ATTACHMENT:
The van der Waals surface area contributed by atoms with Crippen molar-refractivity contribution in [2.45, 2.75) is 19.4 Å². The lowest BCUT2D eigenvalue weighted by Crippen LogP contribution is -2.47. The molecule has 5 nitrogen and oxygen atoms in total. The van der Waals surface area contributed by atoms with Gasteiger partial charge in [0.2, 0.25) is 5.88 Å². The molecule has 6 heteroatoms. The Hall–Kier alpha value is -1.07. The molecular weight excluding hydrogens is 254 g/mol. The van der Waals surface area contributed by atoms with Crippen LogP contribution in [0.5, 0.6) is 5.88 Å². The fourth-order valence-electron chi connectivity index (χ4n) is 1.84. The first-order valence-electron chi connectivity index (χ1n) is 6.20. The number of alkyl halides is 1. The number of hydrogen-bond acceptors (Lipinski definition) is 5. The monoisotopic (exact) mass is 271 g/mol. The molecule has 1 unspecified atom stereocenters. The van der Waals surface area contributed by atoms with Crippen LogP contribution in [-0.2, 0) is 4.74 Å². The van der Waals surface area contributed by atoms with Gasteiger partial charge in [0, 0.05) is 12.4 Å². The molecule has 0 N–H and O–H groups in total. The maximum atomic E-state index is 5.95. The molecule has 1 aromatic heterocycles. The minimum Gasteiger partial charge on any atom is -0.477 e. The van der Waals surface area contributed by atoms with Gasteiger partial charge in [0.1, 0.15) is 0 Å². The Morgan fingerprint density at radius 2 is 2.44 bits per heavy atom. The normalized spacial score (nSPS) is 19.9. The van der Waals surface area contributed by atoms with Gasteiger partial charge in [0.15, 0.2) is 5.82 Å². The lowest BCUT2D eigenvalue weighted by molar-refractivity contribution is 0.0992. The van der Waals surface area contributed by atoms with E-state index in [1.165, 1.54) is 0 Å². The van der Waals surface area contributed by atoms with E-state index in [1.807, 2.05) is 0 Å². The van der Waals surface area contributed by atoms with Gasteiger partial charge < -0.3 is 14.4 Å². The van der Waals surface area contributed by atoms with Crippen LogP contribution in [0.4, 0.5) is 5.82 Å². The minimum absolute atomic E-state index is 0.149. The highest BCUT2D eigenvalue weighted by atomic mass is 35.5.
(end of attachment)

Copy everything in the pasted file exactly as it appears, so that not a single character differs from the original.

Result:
The van der Waals surface area contributed by atoms with Crippen molar-refractivity contribution in [2.45, 2.75) is 19.4 Å². The lowest BCUT2D eigenvalue weighted by Crippen LogP contribution is -2.47. The molecule has 5 nitrogen and oxygen atoms in total. The van der Waals surface area contributed by atoms with Gasteiger partial charge in [0.2, 0.25) is 5.88 Å². The molecule has 6 heteroatoms. The Hall–Kier alpha value is -1.07. The molecular weight excluding hydrogens is 254 g/mol. The van der Waals surface area contributed by atoms with Crippen LogP contribution in [0.5, 0.6) is 5.88 Å². The fourth-order valence-electron chi connectivity index (χ4n) is 1.84. The first-order valence-electron chi connectivity index (χ1n) is 6.20. The number of alkyl halides is 1. The number of hydrogen-bond acceptors (Lipinski definition) is 5. The monoisotopic (exact) mass is 271 g/mol. The molecule has 1 unspecified atom stereocenters. The van der Waals surface area contributed by atoms with Crippen LogP contribution in [-0.2, 0) is 4.74 Å². The van der Waals surface area contributed by atoms with Gasteiger partial charge in [0, 0.05) is 12.4 Å². The molecule has 0 N–H and O–H groups in total. The maximum atomic E-state index is 5.95. The molecule has 1 aromatic heterocycles. The minimum Gasteiger partial charge on any atom is -0.477 e. The van der Waals surface area contributed by atoms with Gasteiger partial charge in [0.1, 0.15) is 0 Å². The Morgan fingerprint density at radius 2 is 2.44 bits per heavy atom. The normalized spacial score (nSPS) is 19.9. The van der Waals surface area contributed by atoms with Gasteiger partial charge in [0.15, 0.2) is 5.82 Å². The lowest BCUT2D eigenvalue weighted by molar-refractivity contribution is 0.0992. The van der Waals surface area contributed by atoms with E-state index in [1.165, 1.54) is 0 Å². The van der Waals surface area contributed by atoms with E-state index in [1.807, 2.05) is 0 Å². The van der Waals surface area contributed by atoms with Gasteiger partial charge < -0.3 is 14.4 Å². The van der Waals surface area contributed by atoms with Crippen LogP contribution in [0.4, 0.5) is 5.82 Å². The minimum absolute atomic E-state index is 0.149. The highest BCUT2D eigenvalue weighted by atomic mass is 35.5.